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Einstein writes of 'childish superstition' "Science without religion is lame, religion without science is blind.

Einstein writes of 'childish superstition'

" So said Albert Einstein, and his famous aphorism has been the source of endless debate between believers and non-believers wanting to claim the greatest scientist of the 20th century as their own. A little known letter written by him, however, may help to settle the argument - or at least provoke further controversy about his views. Due to be auctioned this week in London after being in a private collection for more than 50 years, the document leaves no doubt that the theoretical physicist was no supporter of religious beliefs, which he regarded as "childish superstitions". Einstein penned the letter on January 3 1954 to the philosopher Eric Gutkind who had sent him a copy of his book Choose Life: The Biblical Call to Revolt.

The letter went on public sale a year later and has remained in private hands ever since. Freedom From Religion Foundation. Printed books existed nearly 600 years before Gutenberg's Bible. A printing press is something specific: a mechanical device that combines a typesetting process with a printing process.

Printed books existed nearly 600 years before Gutenberg's Bible

The typesetting involves metal movable type, while the printing involves a screw press. Now, as to the origins of the typesetting and the printing processes involved. The Chinese invented clay movable type, but the assumption that Gutenberg was aware of this method is unsubstantiated. Moreover, pointing to the rise in the Chinese Porcelain trade during the 14th and 15th centuries does not support the assumption. In addition, the assumption ignores parallel developments in typesetting and the typographic principle that were taking place in Europe at the same time as the invention of clay movable type in China. As far as I know, there is no evidence to suggest that Gutenberg was aware of Chinese movable type, and reference to the trade in Chinese dishware doesn't prove it.

The Big Idea: « The New Oxonian. Hristopher Hitchens is, of all the atheists I admire, the one I admire the most.

The Big Idea: « The New Oxonian

I want him to live forever. But as that is impossible–for any of us–it’s his voice I will miss the most. He is a journalist, a polemicist, a bad boy. But he is also a keen observer. And, though he may hide it, a well-trained philosopher. Hitch’s atheism is almost an accoutrement of his personality. That is because he is brave. I also said that it takes a certain amount of courage to make this claim–saying I do not believe in God–not medal of honour courage, perhaps–but the simple courage that could be described as principled and honest. Christopher Hitchens' wit and warmth remembered as New York pays tribute. "Little Keith" called him a suffering auto-contrarian and likened him to Houdini; Graydon Carter said he was a "bit of a scallywag" but an editor's dream; and the doctor who treated him for the cancer of the oesophagus that killed him said he was a "pioneer at the frontier".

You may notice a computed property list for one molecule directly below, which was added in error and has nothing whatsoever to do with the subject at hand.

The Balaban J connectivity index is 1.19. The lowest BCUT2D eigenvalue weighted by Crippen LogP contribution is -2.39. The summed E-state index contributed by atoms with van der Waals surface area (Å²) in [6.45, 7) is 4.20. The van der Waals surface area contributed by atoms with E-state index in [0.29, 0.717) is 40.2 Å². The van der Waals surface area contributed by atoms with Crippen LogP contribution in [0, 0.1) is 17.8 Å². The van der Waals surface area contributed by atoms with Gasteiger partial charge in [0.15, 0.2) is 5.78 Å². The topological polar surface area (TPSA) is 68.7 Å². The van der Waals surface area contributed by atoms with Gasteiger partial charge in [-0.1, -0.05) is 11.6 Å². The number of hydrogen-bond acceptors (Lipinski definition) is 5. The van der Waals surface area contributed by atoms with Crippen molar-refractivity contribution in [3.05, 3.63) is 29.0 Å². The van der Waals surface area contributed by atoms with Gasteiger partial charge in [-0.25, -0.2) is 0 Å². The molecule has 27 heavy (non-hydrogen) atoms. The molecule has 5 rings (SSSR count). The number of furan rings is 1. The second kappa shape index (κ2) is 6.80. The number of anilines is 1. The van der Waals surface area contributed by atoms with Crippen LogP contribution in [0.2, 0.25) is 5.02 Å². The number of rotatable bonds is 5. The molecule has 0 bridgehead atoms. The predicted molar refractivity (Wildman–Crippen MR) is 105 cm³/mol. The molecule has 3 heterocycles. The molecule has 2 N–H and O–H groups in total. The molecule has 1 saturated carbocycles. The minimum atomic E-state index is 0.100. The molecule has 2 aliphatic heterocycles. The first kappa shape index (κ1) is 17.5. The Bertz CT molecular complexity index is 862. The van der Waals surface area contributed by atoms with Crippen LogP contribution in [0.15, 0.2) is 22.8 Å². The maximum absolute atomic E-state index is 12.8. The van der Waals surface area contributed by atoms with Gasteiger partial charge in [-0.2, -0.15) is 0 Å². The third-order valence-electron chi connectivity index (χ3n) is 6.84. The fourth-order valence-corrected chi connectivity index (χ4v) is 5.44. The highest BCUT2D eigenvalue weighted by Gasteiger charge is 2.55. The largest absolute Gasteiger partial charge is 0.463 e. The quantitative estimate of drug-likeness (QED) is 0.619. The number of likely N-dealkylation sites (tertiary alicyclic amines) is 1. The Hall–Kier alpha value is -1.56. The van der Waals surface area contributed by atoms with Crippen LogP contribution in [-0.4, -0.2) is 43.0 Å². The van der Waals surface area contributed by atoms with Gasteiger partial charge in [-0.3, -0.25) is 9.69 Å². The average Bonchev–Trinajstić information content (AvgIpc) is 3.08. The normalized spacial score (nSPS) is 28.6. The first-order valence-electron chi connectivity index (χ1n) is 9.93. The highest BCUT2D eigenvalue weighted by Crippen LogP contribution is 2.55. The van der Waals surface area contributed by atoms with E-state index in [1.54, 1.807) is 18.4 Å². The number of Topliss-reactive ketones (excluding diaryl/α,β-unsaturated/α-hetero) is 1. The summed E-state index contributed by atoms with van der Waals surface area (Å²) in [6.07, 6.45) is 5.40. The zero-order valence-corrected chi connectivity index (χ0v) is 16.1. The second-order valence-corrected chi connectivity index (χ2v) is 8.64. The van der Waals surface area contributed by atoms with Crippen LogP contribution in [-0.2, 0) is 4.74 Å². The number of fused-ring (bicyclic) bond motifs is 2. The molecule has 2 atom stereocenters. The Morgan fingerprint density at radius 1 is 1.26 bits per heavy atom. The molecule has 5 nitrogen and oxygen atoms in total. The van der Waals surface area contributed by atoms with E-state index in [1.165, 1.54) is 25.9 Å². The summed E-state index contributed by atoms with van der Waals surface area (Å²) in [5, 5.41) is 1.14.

Christopher Hitchens' wit and warmth remembered as New York pays tribute

Unsurprisingly, though, it was Christopher Hitchens who had the funniest and the most apposite words with which to describe himself at his own memorial in New York on Friday. He was, he said of himself in posthumous film clips and readings, a "radical freelance scribbler" who had devoted his life to curiosity, irony, debunking, disputation, drinking, love and hate (though of all those things, it was hate that got him out of bed in the morning). "The cause of my life," Hitchens said in one snippet included in a compilation put together by the Oscar-winning documentary maker Alex Dibney, "has been to oppose superstition. It's a battle you can't hope to win – it's a battle that's going to go on forever. For many, faith in God rises with age. U.

For many, faith in God rises with age

CHICAGO (US) — Belief in God increases with age, even in countries that are largely atheist, according to new research. International surveys about the depth of people’s belief in God show vast differences among nations, ranging from 94 percent of people in the Philippines who say they always believed in God, to only 13 percent of people in the former East Germany. Yet the surveys found one constant—belief in God is higher among the elderly, regardless of where they live.

The Lions of Judah – a glance at a Christian dominionist conference. Over the past three years, I have been reporting a lot about the 7 Mountains dominionist movement and decided it was time to actually attend a conference instead of watching sermon after sermon on YouTube.

The Lions of Judah – a glance at a Christian dominionist conference

So for the Passover weekend, a friend of mine and I spent three days at a Christian dominionist conference in Sedona, Arizona, a New Age "mecca," if you will. By Christian dominionism, I am referring to the "Seven Mountains mandate" whereby a sect of evangelical Christians believe that they must "occupy" and "dominate" seven spheres of culture — education; religion; family; business; government; arts and entertainment; and media in order to create a Christian kingdom for Jesus Christ to rule. One of the most popular seven mountains teachers is Lance Wallnau, and I heard him there.

I have to admit, I was impressed with Wallnau's speaking talents and ability to enthuse a crowd. {video link} What the “nones” believe. How to respond to requests to debate creationists : Pharyngula. Your secular news source! Americans United. Friendly Atheist.


Margaret Downey. Steven Pinker. JREF. Shermer. God Discussion. The Brights. Harris. Hitchens. Dawkins. Atheist Nexus.